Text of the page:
Category Archives: Future

Heroes

When I was growing up, there were heroes I looked up to.

  • Chuck Yeager–the first person to break the sound barrier in level flight.
  • John Glenn–the first American to orbit the earth and later US Senator
  • Neil Armstrong–The first man on the moon
  • Gene Kranz–NASA Flight Director for Gemini and Apollo

Each of these people did something noteworthy–PLUS three of the four are from my home state of Ohio. Gene Kranz graduated from the same high school I did.

Women who did great things in the 1960s didn’t get the spotlight, or even worse, the credit went to a male instead of the female who actually did the work. VADM Grace Hopper, NASA’s Mary Jackson, Katherine Johnson, and their colleagues would not be publicly acknowledged until decades after they had achieved great things..

The closest I came to considering a celebrity as a hero was Jimmy Stewart. I liked his laid back style, but I admired the fact that he enlisted in the Army as a private as soon as he could, became a pilot, and volunteered to fly B-24s over Europe. After the war, he remained in the Air Force Reserve, attaining the rank of brigadier general.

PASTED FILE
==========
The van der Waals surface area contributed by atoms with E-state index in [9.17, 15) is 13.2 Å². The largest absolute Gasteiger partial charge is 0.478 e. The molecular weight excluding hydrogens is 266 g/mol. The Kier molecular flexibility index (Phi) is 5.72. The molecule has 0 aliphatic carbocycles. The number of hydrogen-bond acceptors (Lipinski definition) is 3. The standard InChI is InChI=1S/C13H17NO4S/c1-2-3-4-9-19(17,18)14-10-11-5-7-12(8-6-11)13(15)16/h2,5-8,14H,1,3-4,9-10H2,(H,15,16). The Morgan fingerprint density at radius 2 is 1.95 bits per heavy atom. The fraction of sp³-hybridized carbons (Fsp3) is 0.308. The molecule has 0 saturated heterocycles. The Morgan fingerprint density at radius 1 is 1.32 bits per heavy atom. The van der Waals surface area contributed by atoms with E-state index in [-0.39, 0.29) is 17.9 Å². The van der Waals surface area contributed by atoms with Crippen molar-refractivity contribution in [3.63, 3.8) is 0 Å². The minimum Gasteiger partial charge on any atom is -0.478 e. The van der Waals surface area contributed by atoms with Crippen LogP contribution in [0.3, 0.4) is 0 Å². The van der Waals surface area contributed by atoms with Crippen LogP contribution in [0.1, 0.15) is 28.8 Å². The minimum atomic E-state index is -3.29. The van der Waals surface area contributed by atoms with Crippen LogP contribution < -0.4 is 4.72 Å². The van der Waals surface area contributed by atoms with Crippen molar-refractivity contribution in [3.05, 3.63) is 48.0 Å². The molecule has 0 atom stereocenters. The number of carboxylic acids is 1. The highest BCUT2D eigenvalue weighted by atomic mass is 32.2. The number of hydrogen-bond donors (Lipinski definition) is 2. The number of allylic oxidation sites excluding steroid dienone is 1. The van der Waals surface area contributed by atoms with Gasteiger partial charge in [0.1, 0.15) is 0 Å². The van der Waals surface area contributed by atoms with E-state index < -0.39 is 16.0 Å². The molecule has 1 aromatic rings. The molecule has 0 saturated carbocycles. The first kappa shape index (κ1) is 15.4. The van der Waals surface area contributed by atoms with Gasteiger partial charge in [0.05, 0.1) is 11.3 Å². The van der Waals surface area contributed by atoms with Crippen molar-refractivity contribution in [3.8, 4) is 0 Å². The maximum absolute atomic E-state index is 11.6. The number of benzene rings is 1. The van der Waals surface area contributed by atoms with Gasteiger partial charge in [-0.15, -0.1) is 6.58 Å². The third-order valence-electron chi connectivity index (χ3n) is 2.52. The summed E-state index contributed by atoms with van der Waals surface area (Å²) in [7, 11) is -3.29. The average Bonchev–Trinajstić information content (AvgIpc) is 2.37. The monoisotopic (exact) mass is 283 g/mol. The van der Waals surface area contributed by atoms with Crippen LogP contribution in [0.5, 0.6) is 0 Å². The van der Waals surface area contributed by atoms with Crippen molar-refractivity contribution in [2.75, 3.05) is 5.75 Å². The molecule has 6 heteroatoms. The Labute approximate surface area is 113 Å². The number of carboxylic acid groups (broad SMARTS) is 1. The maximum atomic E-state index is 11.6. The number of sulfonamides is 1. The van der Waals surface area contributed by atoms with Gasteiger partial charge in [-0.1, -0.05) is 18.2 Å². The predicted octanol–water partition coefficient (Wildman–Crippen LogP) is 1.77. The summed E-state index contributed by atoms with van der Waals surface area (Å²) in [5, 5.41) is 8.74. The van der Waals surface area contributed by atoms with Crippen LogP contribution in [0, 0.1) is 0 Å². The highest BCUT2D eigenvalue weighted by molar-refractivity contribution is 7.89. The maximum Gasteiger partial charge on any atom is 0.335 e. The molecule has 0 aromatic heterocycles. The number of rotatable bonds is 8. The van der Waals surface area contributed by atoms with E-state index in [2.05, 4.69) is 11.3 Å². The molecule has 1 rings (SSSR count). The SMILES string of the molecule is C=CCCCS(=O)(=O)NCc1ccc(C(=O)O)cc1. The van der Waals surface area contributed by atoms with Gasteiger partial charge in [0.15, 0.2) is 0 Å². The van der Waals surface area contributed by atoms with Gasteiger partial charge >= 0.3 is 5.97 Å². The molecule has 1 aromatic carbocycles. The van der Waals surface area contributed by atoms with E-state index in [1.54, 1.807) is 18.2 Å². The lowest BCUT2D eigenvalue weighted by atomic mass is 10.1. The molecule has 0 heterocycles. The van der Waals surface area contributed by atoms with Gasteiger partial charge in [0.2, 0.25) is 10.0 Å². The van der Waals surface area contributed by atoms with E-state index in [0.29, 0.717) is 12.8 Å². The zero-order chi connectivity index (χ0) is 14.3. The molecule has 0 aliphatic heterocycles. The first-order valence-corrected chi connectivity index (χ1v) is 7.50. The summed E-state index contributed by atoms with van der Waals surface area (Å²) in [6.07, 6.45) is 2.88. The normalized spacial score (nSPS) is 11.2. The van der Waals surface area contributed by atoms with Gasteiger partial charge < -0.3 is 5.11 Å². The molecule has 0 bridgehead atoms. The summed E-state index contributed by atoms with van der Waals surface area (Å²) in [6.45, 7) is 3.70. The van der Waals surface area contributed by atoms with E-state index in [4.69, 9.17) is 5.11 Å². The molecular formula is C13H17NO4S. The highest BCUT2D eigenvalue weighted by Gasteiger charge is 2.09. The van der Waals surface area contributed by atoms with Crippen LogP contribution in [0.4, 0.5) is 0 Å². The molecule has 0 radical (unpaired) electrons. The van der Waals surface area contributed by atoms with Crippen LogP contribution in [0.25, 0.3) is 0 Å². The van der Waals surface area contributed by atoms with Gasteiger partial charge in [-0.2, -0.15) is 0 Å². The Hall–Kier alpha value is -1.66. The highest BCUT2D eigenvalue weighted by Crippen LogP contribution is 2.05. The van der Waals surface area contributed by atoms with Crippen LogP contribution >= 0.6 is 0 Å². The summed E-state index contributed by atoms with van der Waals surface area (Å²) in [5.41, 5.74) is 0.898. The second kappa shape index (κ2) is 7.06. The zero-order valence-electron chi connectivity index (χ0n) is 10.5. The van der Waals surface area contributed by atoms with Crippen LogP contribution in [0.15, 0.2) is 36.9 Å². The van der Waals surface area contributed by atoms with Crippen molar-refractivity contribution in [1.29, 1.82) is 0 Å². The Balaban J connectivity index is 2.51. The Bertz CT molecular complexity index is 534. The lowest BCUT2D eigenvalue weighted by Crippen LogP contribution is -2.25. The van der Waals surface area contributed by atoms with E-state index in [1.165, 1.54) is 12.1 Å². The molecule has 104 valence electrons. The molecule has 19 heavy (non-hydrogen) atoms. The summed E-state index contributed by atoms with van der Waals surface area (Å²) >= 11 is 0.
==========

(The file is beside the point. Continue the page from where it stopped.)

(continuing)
Who are today’s heroes? Who do our children and grandchildren look up to? Who inspires them?

Premeditated Twinkie Offenses

I have no inherent dislike or paranoia about guns. I served in a war zone and carried a weapon. I like to go to a range and plunk at targets.

However, there are those today who are purchasing guns to protect their “stuff” in the event of shortages. It’s disturbing to think that anyone would kill another person over a loaf of bread, a side of beef, or a twinkie.* Talk about premeditated murder.

Somewhere around 250-280 AD, there was a pandemic–probably smallpox. The Roman death rate was around 30 percent, but in areas with a Christian presence it dropped to 10 percent. Why? The Romans deserted their sick friends and relatives to avoid catching the disease. Christians, even knowing that they might catch the disease, cared for one another.

 

* These are probably the same people who physically fought their way through the crowd to grab 18 cases of toilet paper.

Medical Mayhem

One of the problems with medical issues is that scientists’ and physicians’ assessments must constantly be revised. As additional facts are uncovered, logical conclusions are changed. That is difficult for some people to accept.

For example, 1.2 + 1.2 when rounded is two. However, if additional research adds a mere .1 to the equation, the answer would be rounded up to three. This is how science works.